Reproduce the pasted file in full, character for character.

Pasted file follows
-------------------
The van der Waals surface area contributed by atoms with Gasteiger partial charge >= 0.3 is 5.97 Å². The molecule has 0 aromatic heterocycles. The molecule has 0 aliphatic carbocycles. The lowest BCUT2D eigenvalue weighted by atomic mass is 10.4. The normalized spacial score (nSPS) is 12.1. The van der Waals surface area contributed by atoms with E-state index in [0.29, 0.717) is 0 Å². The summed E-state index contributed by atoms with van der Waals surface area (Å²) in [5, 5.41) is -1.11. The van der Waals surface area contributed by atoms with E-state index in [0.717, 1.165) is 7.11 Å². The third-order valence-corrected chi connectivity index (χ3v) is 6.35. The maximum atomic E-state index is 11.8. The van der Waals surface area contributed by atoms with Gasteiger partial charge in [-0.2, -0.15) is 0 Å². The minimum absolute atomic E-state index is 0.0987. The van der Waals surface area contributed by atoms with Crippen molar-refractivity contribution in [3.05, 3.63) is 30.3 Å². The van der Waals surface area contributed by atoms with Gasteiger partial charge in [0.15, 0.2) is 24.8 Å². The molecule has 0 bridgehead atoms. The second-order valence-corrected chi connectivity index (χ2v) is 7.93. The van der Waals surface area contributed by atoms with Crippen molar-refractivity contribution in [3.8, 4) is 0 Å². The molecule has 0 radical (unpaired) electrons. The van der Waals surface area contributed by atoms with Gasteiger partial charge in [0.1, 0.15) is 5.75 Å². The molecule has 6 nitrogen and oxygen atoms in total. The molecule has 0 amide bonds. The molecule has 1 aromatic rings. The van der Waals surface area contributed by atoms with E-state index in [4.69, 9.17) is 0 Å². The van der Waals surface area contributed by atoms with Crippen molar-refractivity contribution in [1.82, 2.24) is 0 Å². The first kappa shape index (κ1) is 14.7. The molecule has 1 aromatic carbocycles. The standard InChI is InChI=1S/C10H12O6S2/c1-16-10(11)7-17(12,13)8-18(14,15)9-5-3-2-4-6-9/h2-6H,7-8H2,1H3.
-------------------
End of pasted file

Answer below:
The van der Waals surface area contributed by atoms with Gasteiger partial charge >= 0.3 is 5.97 Å². The molecule has 0 aromatic heterocycles. The molecule has 0 aliphatic carbocycles. The lowest BCUT2D eigenvalue weighted by atomic mass is 10.4. The normalized spacial score (nSPS) is 12.1. The van der Waals surface area contributed by atoms with E-state index in [0.29, 0.717) is 0 Å². The summed E-state index contributed by atoms with van der Waals surface area (Å²) in [5, 5.41) is -1.11. The van der Waals surface area contributed by atoms with E-state index in [0.717, 1.165) is 7.11 Å². The third-order valence-corrected chi connectivity index (χ3v) is 6.35. The maximum atomic E-state index is 11.8. The van der Waals surface area contributed by atoms with Gasteiger partial charge in [-0.2, -0.15) is 0 Å². The minimum absolute atomic E-state index is 0.0987. The van der Waals surface area contributed by atoms with Crippen molar-refractivity contribution in [3.05, 3.63) is 30.3 Å². The van der Waals surface area contributed by atoms with Gasteiger partial charge in [0.15, 0.2) is 24.8 Å². The molecule has 0 bridgehead atoms. The second-order valence-corrected chi connectivity index (χ2v) is 7.93. The van der Waals surface area contributed by atoms with Crippen molar-refractivity contribution in [3.8, 4) is 0 Å². The molecule has 0 radical (unpaired) electrons. The van der Waals surface area contributed by atoms with Gasteiger partial charge in [0.1, 0.15) is 5.75 Å². The molecule has 6 nitrogen and oxygen atoms in total. The molecule has 0 amide bonds. The molecule has 1 aromatic rings. The van der Waals surface area contributed by atoms with E-state index in [4.69, 9.17) is 0 Å². The van der Waals surface area contributed by atoms with Crippen molar-refractivity contribution in [1.82, 2.24) is 0 Å². The first kappa shape index (κ1) is 14.7. The molecule has 1 aromatic carbocycles. The standard InChI is InChI=1S/C10H12O6S2/c1-16-10(11)7-17(12,13)8-18(14,15)9-5-3-2-4-6-9/h2-6H,7-8H2,1H3.